Executive Director of the Media Foundation of West Africa (MFWA) has indicated his disappointed in the High Court’s decision to allow the National Communication Authority (NCA) charging fees for information it requested.
Speaking on Newsnight, Thursday, Sulemana Braimah stated that Ghana does not need the Right To Information (RTI) law and the provision in the constitution that says citizens are entitled to information if they have to pay money for it.
He told Emefa Apawu that, “I think overall, we are disappointed by the decision of the court and that is because we went to court as an institution not because we cannot afford GH¢2,000. Indeed, we certainly would spend more than GH¢2,000, in court. We went to court because the request to pay GH¢2,000 makes nonsense of the whole RTI law.”
“I am surprised that at the end of the day, the court says we should pay not GH¢2,000 but ¢1,500. My surprise emanates from the fact that we are dealing with an institution that is mandated by law that it regulates the media landscape, it issues authorisation and under certain circumstances it can shut down media houses.”
Mr Braimah’s comment follows a High Court decision to uphold NCA’s decision to charge MFWA fees after they requested for the full list of all authorised FM stations as of the second quarter of 2020, with indications of the dates of first authorisation, dates of last authorisation renewals, locations, and operational status of the radio stations – that is whether they are on-air or off-air.
The NCA demanded ¢2,000 for the service. However, the MFWA claimed the fee was unlawful, unreasonable, unfair, and in violation of its constitutional and fundamental right to access information, hence the suit.
The Foundation had prayed the High Court, among other reliefs, to declare that the amount of ¢2,000 demanded by the NCA to generate the information constitutes constructive denial, refusal, failure or neglect, and breach of Applicant’s right to information under Article 21(1) (f) of the 1992 Constitution of Ghana.
However, on Thursday, the High Court presided over by Justice Gifty Agyei Addo ruled that the NCA has the mandate to charge fees for its services hence the order to MFWA to pay ¢1,500.
Aside from dismissing all the reliefs MFWA was seeking, the Court held that MFWA failed to establish any basis for the claim that its request is in the public interest.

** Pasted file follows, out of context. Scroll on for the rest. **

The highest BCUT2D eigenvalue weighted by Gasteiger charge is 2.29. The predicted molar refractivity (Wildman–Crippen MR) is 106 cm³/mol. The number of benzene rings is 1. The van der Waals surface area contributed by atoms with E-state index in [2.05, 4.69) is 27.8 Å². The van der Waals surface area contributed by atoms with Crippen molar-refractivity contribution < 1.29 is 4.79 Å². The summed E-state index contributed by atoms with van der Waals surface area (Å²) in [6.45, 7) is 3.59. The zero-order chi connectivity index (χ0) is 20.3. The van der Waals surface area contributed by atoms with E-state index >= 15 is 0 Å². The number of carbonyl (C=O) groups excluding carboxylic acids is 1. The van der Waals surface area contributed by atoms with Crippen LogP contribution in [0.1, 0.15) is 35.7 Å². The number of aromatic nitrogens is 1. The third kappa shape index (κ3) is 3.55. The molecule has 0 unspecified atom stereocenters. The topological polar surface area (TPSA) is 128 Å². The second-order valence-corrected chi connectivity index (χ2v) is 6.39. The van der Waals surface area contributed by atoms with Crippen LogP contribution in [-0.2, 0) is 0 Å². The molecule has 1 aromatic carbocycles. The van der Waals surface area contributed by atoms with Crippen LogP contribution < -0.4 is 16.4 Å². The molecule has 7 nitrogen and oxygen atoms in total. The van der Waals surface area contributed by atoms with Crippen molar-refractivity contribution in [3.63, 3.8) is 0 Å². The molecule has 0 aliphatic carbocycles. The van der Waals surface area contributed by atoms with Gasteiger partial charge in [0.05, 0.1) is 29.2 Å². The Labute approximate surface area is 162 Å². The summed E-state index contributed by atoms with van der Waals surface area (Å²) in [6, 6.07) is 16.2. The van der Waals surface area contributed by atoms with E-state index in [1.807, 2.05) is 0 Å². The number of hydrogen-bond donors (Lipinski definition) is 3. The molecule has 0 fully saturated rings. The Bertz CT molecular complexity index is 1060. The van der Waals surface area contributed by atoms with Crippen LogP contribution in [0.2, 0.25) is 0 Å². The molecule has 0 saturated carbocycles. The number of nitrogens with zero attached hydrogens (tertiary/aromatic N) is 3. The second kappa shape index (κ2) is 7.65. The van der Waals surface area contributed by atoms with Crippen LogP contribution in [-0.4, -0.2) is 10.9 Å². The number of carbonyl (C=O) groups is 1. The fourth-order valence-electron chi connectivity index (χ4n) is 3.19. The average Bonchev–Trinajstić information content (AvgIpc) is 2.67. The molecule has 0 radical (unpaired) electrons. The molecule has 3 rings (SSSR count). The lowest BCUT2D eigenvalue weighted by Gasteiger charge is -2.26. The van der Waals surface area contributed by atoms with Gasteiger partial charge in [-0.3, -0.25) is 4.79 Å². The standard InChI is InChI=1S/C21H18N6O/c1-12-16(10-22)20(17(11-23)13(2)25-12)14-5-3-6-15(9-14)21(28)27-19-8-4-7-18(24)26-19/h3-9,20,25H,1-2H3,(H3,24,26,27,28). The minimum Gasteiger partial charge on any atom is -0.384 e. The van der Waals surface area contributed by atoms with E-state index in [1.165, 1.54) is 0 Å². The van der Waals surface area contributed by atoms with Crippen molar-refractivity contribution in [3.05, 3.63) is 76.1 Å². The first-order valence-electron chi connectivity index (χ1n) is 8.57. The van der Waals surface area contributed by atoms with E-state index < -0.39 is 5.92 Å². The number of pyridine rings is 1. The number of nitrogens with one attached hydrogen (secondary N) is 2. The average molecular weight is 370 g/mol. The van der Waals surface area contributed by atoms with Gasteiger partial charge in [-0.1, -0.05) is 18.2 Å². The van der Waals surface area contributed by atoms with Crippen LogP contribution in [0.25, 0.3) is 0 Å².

But, Mr Braimah stated that the Foundation did not need to outrightly say the request for information was in the public interest, especially since the issues of radio shutdowns had been talked about in Parliament and the Communications Minister, Ursula Owusu-Ekuful, had to answer questions on it not only in Parliament but during her vetting.
“I really am waiting for the full ruling of the court, because I would really be extremely surprised if that happens to be the decision of the court. This is a matter involving radio stations that were broadcasting to the public, a matter that had gone to the Electronic Communications Tribunal, and a decision had been made, a matter that the NCA itself had issued statements on.”
“For the court to say it’s not of public interest, I don’t think we have to say ‘this request we are making is of public interest’ to establish that it’s of public interest. But even if it were personal, must I pay a public institution to give me information that is holding on behalf of the public, am I not a member of the public, don’t I pay taxes and so on and so forth?”
Mr Braimah stated that his outfit, in the coming days, will make public some of the fees public institutions are charging people who are requesting information.
He said that many of these institutions are charging people exorbitant rates for the release of public information.
He added that the MFWA will be taking further actions after reading the full court ruling stating that one of such actions might include an appeal.